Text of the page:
July 20, 2012 — 12 people died because they went to a movie in Aurora, Colorado.  The shooter was a psychologically disturbed, heavily armed, young man. [HuffPo]  How is it that a demonstrably disturbed individual can amass the kind of armament necessary to perpetrate this horrific event?

Mass Shooter Weapons(For a more full discussion of mass shootings see Mother Jones, on the subject.)

We have all the information we need.  We understand this situation is not isolated. We understand that the location of mass killings spread across the country:

Mass shootings map

How many more empty seats will there be at Sikh celebrations of the birth of Guru Gobind?  How many more empty chairs around holiday dinners will there be after the next Theater Shooting, the next flash of Workplace Violence.  The next School Shooting?

We won’t have any answers until we grapple with some essential, if not existential, questions.

What are we protecting? People or Guns?

If we are protecting people, in the interest of forming a More Perfect Union, then we can either secure all of our public facilities (perhaps to such an extent that our theaters, workplaces, schools, parks, and stores are fortified and secured to an extent that airports look like institutional sieves); or, we can decide that the “right” to gun ownership — like other rights — demands a modicum of responsibility.

We recognize “freedom of speech,” however we do not allow individuals to indulge in slander. We do not, in the classic example, allow people to yell “Fire” in crowded theaters.  However, let someone advocate full background checks for fire arm purchases and the Heavens roil with demands that the “rights” of gun owners are sanctified.

We recognize “freedom of the press,” but we do not countenance the printing of libel. We do not allow unauthorized graffiti.   We recognize “freedom of religion,” but we do not allow polygamy, nor would we consider the practice of human sacrifice an “exercise of religion.”  We allow people to “peaceably assemble,” but we don’t tolerate mobs.  We promote the freedom to petition the government, but we don’t acknowledge petitions with one signature.  In simple terms, there are reasonable limits on the rights we enjoy predicated on the responsibilities we assume.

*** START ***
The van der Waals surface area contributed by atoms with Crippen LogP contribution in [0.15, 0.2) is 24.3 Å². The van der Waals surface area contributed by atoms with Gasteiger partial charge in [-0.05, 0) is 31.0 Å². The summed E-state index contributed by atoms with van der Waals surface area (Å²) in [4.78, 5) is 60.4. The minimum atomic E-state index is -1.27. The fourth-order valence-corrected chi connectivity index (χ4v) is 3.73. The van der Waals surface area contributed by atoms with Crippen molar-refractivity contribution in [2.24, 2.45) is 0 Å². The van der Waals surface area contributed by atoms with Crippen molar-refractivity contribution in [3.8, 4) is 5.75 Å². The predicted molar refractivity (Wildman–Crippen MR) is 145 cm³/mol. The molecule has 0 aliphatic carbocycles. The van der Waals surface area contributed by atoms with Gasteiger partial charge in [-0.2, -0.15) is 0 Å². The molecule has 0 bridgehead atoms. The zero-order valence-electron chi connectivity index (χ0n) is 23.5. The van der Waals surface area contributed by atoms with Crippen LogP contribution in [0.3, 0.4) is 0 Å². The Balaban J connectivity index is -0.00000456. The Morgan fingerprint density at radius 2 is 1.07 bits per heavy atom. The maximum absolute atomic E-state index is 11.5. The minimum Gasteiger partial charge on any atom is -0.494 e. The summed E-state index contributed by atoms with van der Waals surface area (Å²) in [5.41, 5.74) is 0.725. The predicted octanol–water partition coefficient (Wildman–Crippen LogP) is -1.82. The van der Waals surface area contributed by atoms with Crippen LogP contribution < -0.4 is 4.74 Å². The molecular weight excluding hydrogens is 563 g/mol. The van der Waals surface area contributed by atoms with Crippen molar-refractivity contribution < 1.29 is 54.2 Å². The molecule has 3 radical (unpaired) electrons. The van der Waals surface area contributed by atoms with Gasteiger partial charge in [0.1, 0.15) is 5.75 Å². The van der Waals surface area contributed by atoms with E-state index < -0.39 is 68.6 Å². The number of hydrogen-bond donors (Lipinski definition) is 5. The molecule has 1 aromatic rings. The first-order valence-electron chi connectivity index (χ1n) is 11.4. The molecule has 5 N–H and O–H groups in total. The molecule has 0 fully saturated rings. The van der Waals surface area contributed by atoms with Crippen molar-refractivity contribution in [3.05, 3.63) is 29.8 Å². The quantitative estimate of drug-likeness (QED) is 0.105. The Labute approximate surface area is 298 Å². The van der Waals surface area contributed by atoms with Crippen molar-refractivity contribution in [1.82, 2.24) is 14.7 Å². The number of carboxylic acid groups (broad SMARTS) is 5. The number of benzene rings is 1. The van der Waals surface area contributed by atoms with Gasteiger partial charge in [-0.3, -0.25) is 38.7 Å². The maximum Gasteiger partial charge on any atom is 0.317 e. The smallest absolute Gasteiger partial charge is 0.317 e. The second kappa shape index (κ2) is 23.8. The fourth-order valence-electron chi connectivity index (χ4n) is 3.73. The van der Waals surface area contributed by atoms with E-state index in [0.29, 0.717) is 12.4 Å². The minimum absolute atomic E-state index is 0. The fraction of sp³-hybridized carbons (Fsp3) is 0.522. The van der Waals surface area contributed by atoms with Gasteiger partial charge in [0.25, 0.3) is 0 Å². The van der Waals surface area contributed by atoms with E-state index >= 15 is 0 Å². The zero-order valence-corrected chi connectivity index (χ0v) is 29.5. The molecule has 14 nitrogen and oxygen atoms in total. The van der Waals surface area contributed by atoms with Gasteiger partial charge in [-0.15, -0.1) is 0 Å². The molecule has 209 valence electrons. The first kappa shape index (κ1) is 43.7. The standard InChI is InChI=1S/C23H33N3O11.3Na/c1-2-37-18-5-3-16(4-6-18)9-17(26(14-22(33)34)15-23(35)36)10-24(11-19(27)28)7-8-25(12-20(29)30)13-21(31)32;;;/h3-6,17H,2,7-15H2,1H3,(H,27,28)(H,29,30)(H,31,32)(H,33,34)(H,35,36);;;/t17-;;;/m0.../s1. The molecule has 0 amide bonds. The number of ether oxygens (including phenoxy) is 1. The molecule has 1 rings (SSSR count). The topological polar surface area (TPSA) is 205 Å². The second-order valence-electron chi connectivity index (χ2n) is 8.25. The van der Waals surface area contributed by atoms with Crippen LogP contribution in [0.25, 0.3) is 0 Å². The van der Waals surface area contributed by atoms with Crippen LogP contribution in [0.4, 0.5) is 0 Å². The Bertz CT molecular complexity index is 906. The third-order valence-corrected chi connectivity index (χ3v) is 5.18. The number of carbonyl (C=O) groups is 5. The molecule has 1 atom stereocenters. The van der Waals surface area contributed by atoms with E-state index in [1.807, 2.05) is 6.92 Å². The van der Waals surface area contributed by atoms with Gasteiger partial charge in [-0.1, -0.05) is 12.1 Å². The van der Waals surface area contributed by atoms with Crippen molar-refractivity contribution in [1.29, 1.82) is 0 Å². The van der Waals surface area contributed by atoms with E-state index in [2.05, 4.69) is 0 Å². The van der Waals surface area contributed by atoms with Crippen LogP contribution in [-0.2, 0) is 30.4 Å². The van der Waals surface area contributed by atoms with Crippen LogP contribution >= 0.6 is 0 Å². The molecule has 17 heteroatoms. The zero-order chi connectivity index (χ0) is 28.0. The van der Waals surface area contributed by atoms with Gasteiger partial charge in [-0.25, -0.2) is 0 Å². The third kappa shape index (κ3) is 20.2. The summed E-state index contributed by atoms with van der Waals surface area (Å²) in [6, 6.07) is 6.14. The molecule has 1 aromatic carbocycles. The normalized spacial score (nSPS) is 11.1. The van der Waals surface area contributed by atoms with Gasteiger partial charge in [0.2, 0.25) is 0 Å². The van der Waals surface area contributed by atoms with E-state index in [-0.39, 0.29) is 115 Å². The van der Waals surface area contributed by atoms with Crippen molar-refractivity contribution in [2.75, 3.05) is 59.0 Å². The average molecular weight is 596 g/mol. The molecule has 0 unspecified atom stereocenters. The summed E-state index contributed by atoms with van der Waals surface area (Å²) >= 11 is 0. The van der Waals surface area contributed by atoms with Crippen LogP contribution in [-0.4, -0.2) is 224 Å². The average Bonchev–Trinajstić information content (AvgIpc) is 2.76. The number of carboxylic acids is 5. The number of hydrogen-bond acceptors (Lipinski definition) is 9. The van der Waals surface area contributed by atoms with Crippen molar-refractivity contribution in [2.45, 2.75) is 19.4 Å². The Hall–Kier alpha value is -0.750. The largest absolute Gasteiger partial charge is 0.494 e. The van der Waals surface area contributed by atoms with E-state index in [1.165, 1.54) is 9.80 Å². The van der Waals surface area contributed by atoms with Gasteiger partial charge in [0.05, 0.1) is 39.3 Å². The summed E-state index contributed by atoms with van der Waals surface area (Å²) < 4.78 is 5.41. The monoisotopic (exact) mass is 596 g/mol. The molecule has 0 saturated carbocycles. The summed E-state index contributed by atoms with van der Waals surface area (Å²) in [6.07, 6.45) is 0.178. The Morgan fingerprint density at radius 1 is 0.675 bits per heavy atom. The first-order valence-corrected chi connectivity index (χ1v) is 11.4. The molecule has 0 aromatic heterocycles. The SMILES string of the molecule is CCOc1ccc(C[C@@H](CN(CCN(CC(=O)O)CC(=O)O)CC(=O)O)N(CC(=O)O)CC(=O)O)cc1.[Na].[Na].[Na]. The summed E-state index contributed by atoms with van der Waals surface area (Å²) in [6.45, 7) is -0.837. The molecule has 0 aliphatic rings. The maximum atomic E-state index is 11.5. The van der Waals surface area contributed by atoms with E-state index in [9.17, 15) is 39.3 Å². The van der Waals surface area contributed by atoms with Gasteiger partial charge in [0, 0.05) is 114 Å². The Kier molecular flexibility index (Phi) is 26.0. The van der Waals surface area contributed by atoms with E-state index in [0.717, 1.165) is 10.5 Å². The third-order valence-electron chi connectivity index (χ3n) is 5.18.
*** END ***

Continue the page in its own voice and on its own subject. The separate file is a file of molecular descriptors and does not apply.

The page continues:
Could we agree that the “right” to own guns is subject to the same scrutiny we apply to all the other rights specified in our Constitution?

What’s reasonable?

Refer to the chart from Mother Jones magazine above.  The weapons of choice for most mass shooters are semi-automatic handguns and assault weapons.   I can’t think of anything I would hunt with semi-automatic handgun.  Unless, of course it’s for the hunting of other human beings. I can’t think of what venison might look like after the use of an assault weapon.   It’s hard enough to pick all the bird shot out of a quail.  Does everyone have the “right” to own every type of weapon?

Do we have to nit-pick in our discussions of reasonable regulation by parsing whether or not my 14 shot Remington .22 rifle qualifies as an “automatic weapon,” or can we agree that weapons designed to rapidly fire multiple rounds of deadly ammunition should not be in some hands?

Whose hands? 

We do have a system of background checks for gun ownership, unfortunately the system has some deadly loopholes.   “The Brady Act applies only to sales by FFLs.*  Accordingly, persons who purchase firearms from private sellers – estimated to be 40 percent of all gun purchasers – are not required to undergo background checks.” [SGL] (federally licensed firearm dealers)  Incidents like Tucson, like the Sikh Temple, like Columbine, like Newton, are often the consequence of individuals who have serious emotional or psychological issues — often evidence of the Lone Idiot of right wing rationalization. The real question is not whether the shooters at Tucson, Columbine, Aurora or the most recent incident were single deranged individuals — the real question is how did so many single deranged individuals get access to deadly weapons?